4. Training: Individual staff records documenting specialized MFC training and competency. This should include standard continued professional development aspects, such as internal and external training courses and participation in quality assurance programmes (1A). In addition, past and current case load should be monitored. It should be ensured that this includes a cross section of haematological neoplasms.

Definitions:

Quality of Evidence

The quality of evidence is graded as high (A), moderate (B) or low (C). To put this in context, it is useful to consider the uncertainty of knowledge and whether further research could change what is known or is certain.

(A) High: Further research is very unlikely to change confidence in the estimate of effect. Current evidence derived from randomized clinical trials without important limitations.

(B) Moderate: Further research may well have an important impact on confidence in the estimate of effect and may change the estimate. Current evidence derived from randomized clinical trials with important limitations (e.g., inconsistent results, imprecision - wide confidence intervals or methodological flaws – e.g., lack of blinding, large losses to follow up, failure to adhere to intention to treat analysis), or very strong evidence from observational studies or case series (e.g., large or very large and consistent estimates of the magnitude of a treatment effect or demonstration of a dose-response gradient).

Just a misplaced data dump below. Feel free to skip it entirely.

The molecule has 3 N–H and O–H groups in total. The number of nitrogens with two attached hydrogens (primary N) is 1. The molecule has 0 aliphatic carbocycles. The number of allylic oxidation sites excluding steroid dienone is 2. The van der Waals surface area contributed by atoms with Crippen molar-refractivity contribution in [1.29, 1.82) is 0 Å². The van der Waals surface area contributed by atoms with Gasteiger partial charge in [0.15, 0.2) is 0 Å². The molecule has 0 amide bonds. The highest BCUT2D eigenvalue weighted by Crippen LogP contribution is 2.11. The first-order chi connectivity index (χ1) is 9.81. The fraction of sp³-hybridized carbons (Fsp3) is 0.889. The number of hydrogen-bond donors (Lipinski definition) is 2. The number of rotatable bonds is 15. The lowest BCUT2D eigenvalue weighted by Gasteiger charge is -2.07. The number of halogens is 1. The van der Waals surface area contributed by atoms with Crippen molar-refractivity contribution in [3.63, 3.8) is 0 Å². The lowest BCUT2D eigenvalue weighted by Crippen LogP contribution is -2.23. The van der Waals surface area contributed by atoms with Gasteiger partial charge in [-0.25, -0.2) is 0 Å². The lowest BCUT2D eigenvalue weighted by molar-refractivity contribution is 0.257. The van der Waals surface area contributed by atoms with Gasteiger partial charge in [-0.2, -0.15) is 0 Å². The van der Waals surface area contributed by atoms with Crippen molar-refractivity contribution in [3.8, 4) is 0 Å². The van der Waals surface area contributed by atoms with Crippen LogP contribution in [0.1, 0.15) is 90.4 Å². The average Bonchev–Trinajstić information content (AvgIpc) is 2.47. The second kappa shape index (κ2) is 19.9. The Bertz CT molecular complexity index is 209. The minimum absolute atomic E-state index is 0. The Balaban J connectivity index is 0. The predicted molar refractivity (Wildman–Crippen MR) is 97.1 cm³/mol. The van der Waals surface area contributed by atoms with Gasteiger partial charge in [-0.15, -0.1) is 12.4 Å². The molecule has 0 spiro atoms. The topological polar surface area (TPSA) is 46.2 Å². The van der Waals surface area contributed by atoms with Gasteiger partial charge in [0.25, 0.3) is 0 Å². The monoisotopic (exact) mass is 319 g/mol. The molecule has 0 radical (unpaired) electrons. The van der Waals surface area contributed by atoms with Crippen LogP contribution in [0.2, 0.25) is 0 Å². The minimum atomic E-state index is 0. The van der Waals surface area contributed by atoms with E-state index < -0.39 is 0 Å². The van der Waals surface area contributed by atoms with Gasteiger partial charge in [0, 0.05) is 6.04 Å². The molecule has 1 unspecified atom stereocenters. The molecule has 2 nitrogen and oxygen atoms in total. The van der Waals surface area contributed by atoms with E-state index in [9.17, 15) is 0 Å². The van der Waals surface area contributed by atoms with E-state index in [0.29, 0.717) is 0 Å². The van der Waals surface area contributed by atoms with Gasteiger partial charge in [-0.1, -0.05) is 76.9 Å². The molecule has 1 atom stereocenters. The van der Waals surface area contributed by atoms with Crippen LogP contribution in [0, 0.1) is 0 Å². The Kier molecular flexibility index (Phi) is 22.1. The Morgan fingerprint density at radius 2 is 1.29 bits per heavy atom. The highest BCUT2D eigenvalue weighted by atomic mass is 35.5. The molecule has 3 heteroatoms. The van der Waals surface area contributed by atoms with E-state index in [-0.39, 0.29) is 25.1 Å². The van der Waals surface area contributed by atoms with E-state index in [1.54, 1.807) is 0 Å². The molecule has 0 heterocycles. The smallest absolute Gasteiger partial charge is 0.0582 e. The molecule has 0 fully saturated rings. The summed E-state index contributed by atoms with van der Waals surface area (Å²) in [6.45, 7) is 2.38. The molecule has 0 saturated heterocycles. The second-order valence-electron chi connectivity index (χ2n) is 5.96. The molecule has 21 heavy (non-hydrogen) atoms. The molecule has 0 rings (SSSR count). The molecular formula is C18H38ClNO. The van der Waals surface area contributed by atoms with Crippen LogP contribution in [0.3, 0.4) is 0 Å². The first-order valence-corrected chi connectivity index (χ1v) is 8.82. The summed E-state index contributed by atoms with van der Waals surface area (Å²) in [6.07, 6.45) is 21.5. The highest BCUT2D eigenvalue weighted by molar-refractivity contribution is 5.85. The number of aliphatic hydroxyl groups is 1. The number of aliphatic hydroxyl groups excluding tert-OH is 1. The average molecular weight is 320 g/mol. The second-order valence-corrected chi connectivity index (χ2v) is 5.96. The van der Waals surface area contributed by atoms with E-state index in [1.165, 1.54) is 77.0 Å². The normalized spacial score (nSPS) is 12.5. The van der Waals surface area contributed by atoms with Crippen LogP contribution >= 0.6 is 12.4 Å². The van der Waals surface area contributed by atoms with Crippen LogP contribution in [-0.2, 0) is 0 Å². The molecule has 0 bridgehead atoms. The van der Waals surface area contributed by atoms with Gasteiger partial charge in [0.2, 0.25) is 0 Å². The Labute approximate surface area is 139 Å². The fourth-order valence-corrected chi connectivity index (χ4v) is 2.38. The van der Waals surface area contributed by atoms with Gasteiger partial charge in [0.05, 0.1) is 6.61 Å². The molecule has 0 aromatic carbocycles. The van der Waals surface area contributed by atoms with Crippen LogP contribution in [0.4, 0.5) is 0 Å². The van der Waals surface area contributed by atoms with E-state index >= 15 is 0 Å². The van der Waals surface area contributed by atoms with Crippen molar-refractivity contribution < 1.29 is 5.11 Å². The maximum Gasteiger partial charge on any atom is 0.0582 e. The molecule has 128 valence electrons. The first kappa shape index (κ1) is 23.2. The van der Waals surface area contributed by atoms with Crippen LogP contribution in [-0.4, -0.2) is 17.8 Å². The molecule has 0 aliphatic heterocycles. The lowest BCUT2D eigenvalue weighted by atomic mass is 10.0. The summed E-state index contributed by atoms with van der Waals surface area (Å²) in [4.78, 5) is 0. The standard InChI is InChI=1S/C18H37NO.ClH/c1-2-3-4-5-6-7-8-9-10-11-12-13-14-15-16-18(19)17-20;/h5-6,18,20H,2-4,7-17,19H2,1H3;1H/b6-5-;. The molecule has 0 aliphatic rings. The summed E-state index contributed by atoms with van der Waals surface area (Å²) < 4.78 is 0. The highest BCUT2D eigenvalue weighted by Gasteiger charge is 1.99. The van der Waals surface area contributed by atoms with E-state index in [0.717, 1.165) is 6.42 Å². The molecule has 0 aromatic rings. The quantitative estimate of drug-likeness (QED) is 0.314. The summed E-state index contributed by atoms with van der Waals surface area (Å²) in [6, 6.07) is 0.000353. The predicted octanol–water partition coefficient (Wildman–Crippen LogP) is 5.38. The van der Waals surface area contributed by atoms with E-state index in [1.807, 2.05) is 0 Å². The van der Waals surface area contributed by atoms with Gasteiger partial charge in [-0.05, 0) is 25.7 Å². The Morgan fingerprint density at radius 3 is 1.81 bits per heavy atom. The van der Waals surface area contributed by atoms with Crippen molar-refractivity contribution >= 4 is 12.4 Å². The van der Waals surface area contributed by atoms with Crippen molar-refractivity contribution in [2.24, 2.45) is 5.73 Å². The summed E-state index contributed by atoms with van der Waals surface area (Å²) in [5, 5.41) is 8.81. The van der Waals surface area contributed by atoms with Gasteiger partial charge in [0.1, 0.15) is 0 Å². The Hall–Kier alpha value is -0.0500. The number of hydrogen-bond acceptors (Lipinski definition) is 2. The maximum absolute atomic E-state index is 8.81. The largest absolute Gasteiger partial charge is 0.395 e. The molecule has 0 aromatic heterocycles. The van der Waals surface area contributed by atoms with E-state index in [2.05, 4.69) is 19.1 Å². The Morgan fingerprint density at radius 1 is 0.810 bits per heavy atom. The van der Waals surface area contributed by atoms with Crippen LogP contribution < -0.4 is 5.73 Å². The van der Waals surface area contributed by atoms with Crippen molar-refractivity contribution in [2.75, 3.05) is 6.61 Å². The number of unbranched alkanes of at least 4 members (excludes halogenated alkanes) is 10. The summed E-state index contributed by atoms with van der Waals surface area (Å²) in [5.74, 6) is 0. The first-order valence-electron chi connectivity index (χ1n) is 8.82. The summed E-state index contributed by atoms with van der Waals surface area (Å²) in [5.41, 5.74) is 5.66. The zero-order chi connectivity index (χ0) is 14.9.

(C) Low: Further research is likely to have an important impact on confidence in the estimate of effect and is likely to change the estimate. Current evidence from observational studies, case series or just opinion.

Strength of Recommendations

Strong (Grade 1): Strong recommendations (Grade 1) are made when there is confidence that the benefits do or do not outweigh harm and burden. Grade 1 recommendations can be applied uniformly to most patients. Regard as "recommend".

Weak (Grade 2): Where the magnitude of benefit or not is less certain a weaker Grade 2 recommendation is made. Grade 2 recommendations require judicious application to individual patients. Regard as "suggest".